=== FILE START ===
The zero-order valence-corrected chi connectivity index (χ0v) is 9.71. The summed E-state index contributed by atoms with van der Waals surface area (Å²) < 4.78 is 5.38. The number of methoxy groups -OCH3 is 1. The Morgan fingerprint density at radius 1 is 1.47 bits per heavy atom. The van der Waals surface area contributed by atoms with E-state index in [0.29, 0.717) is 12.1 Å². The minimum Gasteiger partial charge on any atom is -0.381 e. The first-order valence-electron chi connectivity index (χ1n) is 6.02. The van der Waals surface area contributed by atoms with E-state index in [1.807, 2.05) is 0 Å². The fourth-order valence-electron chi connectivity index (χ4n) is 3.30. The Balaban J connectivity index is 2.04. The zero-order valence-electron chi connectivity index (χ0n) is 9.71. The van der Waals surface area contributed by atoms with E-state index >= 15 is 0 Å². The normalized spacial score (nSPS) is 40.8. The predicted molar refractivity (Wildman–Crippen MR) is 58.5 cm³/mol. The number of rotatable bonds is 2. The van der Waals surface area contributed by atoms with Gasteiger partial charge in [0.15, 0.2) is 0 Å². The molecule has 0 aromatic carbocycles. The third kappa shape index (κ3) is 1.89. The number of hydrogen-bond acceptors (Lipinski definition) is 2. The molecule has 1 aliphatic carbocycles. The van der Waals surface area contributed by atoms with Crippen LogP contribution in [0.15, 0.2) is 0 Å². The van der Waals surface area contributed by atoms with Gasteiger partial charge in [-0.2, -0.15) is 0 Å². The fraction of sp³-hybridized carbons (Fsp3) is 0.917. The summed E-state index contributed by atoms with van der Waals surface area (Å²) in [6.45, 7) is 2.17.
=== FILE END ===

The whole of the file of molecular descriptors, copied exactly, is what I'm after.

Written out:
The zero-order valence-corrected chi connectivity index (χ0v) is 9.71. The summed E-state index contributed by atoms with van der Waals surface area (Å²) < 4.78 is 5.38. The number of methoxy groups -OCH3 is 1. The Morgan fingerprint density at radius 1 is 1.47 bits per heavy atom. The van der Waals surface area contributed by atoms with E-state index in [0.29, 0.717) is 12.1 Å². The minimum Gasteiger partial charge on any atom is -0.381 e. The first-order valence-electron chi connectivity index (χ1n) is 6.02. The van der Waals surface area contributed by atoms with E-state index in [1.807, 2.05) is 0 Å². The fourth-order valence-electron chi connectivity index (χ4n) is 3.30. The Balaban J connectivity index is 2.04. The zero-order valence-electron chi connectivity index (χ0n) is 9.71. The van der Waals surface area contributed by atoms with E-state index >= 15 is 0 Å². The normalized spacial score (nSPS) is 40.8. The predicted molar refractivity (Wildman–Crippen MR) is 58.5 cm³/mol. The number of rotatable bonds is 2. The van der Waals surface area contributed by atoms with Gasteiger partial charge in [0.15, 0.2) is 0 Å². The molecule has 0 aromatic carbocycles. The third kappa shape index (κ3) is 1.89. The number of hydrogen-bond acceptors (Lipinski definition) is 2. The molecule has 1 aliphatic carbocycles. The van der Waals surface area contributed by atoms with Crippen LogP contribution in [0.15, 0.2) is 0 Å². The van der Waals surface area contributed by atoms with Gasteiger partial charge in [-0.2, -0.15) is 0 Å². The fraction of sp³-hybridized carbons (Fsp3) is 0.917. The summed E-state index contributed by atoms with van der Waals surface area (Å²) in [6.45, 7) is 2.17.